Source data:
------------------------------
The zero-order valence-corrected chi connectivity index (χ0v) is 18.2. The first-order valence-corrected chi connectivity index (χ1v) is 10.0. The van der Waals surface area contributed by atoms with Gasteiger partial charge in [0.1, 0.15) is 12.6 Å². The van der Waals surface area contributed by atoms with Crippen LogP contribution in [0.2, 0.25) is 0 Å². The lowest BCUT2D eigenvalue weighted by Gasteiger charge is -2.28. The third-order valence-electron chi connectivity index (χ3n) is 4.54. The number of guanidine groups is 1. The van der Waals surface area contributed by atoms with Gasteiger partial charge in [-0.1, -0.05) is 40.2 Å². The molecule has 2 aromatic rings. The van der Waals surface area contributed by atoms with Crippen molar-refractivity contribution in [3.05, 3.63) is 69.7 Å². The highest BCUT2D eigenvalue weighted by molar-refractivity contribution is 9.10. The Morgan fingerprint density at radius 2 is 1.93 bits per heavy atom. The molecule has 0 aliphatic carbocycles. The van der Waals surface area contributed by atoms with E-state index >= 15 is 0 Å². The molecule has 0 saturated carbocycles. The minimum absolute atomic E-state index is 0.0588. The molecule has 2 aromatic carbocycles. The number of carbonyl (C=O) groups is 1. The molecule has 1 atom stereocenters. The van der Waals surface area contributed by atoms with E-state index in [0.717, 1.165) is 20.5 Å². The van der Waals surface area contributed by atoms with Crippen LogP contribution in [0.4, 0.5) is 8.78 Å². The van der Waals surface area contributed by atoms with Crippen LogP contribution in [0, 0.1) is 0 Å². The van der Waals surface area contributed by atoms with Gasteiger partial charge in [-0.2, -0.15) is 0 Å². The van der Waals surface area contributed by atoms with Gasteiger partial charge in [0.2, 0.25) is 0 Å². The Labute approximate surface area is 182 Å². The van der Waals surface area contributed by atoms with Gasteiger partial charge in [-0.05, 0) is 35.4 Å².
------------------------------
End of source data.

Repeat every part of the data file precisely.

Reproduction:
The zero-order valence-corrected chi connectivity index (χ0v) is 18.2. The first-order valence-corrected chi connectivity index (χ1v) is 10.0. The van der Waals surface area contributed by atoms with Gasteiger partial charge in [0.1, 0.15) is 12.6 Å². The van der Waals surface area contributed by atoms with Crippen LogP contribution in [0.2, 0.25) is 0 Å². The lowest BCUT2D eigenvalue weighted by Gasteiger charge is -2.28. The third-order valence-electron chi connectivity index (χ3n) is 4.54. The number of guanidine groups is 1. The van der Waals surface area contributed by atoms with Gasteiger partial charge in [-0.1, -0.05) is 40.2 Å². The molecule has 2 aromatic rings. The van der Waals surface area contributed by atoms with Crippen molar-refractivity contribution in [3.05, 3.63) is 69.7 Å². The highest BCUT2D eigenvalue weighted by molar-refractivity contribution is 9.10. The Morgan fingerprint density at radius 2 is 1.93 bits per heavy atom. The molecule has 0 aliphatic carbocycles. The van der Waals surface area contributed by atoms with E-state index >= 15 is 0 Å². The molecule has 0 saturated carbocycles. The minimum absolute atomic E-state index is 0.0588. The molecule has 2 aromatic carbocycles. The number of carbonyl (C=O) groups is 1. The molecule has 1 atom stereocenters. The van der Waals surface area contributed by atoms with E-state index in [0.717, 1.165) is 20.5 Å². The van der Waals surface area contributed by atoms with Crippen LogP contribution in [0.4, 0.5) is 8.78 Å². The van der Waals surface area contributed by atoms with Crippen LogP contribution in [0, 0.1) is 0 Å². The van der Waals surface area contributed by atoms with Gasteiger partial charge in [-0.2, -0.15) is 0 Å². The van der Waals surface area contributed by atoms with Gasteiger partial charge in [0.2, 0.25) is 0 Å². The Labute approximate surface area is 182 Å². The van der Waals surface area contributed by atoms with Gasteiger partial charge in [-0.05, 0) is 35.4 Å².